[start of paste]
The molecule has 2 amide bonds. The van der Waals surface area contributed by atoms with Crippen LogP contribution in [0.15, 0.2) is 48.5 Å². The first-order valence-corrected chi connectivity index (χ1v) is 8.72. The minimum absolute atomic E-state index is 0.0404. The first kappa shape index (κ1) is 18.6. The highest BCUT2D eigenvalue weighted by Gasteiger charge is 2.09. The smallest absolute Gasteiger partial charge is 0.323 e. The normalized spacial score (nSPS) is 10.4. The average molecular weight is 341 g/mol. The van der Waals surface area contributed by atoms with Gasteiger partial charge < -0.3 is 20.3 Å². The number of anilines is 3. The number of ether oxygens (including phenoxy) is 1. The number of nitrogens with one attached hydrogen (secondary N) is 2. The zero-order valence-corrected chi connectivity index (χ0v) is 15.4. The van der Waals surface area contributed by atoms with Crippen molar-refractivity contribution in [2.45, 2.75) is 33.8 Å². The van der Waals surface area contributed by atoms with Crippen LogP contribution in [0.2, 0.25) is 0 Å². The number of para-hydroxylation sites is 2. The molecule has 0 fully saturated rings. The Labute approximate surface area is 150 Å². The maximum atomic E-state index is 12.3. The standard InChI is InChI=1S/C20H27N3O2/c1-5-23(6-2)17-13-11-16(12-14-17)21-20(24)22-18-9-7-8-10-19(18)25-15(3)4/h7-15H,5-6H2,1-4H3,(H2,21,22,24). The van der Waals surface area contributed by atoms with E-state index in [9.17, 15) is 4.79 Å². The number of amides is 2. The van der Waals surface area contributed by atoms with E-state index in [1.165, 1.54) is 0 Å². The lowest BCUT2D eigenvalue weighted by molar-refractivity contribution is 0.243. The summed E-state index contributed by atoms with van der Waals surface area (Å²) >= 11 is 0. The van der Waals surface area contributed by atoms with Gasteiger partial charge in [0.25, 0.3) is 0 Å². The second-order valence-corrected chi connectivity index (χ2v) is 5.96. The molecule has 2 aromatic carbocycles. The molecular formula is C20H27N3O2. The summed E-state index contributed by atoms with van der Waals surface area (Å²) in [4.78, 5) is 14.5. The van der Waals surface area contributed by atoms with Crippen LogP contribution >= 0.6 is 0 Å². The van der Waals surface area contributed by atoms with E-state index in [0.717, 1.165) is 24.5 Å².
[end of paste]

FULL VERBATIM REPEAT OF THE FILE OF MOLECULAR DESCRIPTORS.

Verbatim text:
The molecule has 2 amide bonds. The van der Waals surface area contributed by atoms with Crippen LogP contribution in [0.15, 0.2) is 48.5 Å². The first-order valence-corrected chi connectivity index (χ1v) is 8.72. The minimum absolute atomic E-state index is 0.0404. The first kappa shape index (κ1) is 18.6. The highest BCUT2D eigenvalue weighted by Gasteiger charge is 2.09. The smallest absolute Gasteiger partial charge is 0.323 e. The normalized spacial score (nSPS) is 10.4. The average molecular weight is 341 g/mol. The van der Waals surface area contributed by atoms with Gasteiger partial charge < -0.3 is 20.3 Å². The number of anilines is 3. The number of ether oxygens (including phenoxy) is 1. The number of nitrogens with one attached hydrogen (secondary N) is 2. The zero-order valence-corrected chi connectivity index (χ0v) is 15.4. The van der Waals surface area contributed by atoms with Crippen molar-refractivity contribution in [2.45, 2.75) is 33.8 Å². The van der Waals surface area contributed by atoms with Crippen LogP contribution in [0.2, 0.25) is 0 Å². The number of para-hydroxylation sites is 2. The molecule has 0 fully saturated rings. The Labute approximate surface area is 150 Å². The maximum atomic E-state index is 12.3. The standard InChI is InChI=1S/C20H27N3O2/c1-5-23(6-2)17-13-11-16(12-14-17)21-20(24)22-18-9-7-8-10-19(18)25-15(3)4/h7-15H,5-6H2,1-4H3,(H2,21,22,24). The van der Waals surface area contributed by atoms with E-state index in [9.17, 15) is 4.79 Å². The number of amides is 2. The van der Waals surface area contributed by atoms with E-state index in [1.165, 1.54) is 0 Å². The lowest BCUT2D eigenvalue weighted by molar-refractivity contribution is 0.243. The summed E-state index contributed by atoms with van der Waals surface area (Å²) >= 11 is 0. The van der Waals surface area contributed by atoms with Gasteiger partial charge in [0.25, 0.3) is 0 Å². The second-order valence-corrected chi connectivity index (χ2v) is 5.96. The molecule has 2 aromatic carbocycles. The molecular formula is C20H27N3O2. The summed E-state index contributed by atoms with van der Waals surface area (Å²) in [4.78, 5) is 14.5. The van der Waals surface area contributed by atoms with Crippen LogP contribution >= 0.6 is 0 Å². The van der Waals surface area contributed by atoms with E-state index in [0.717, 1.165) is 24.5 Å².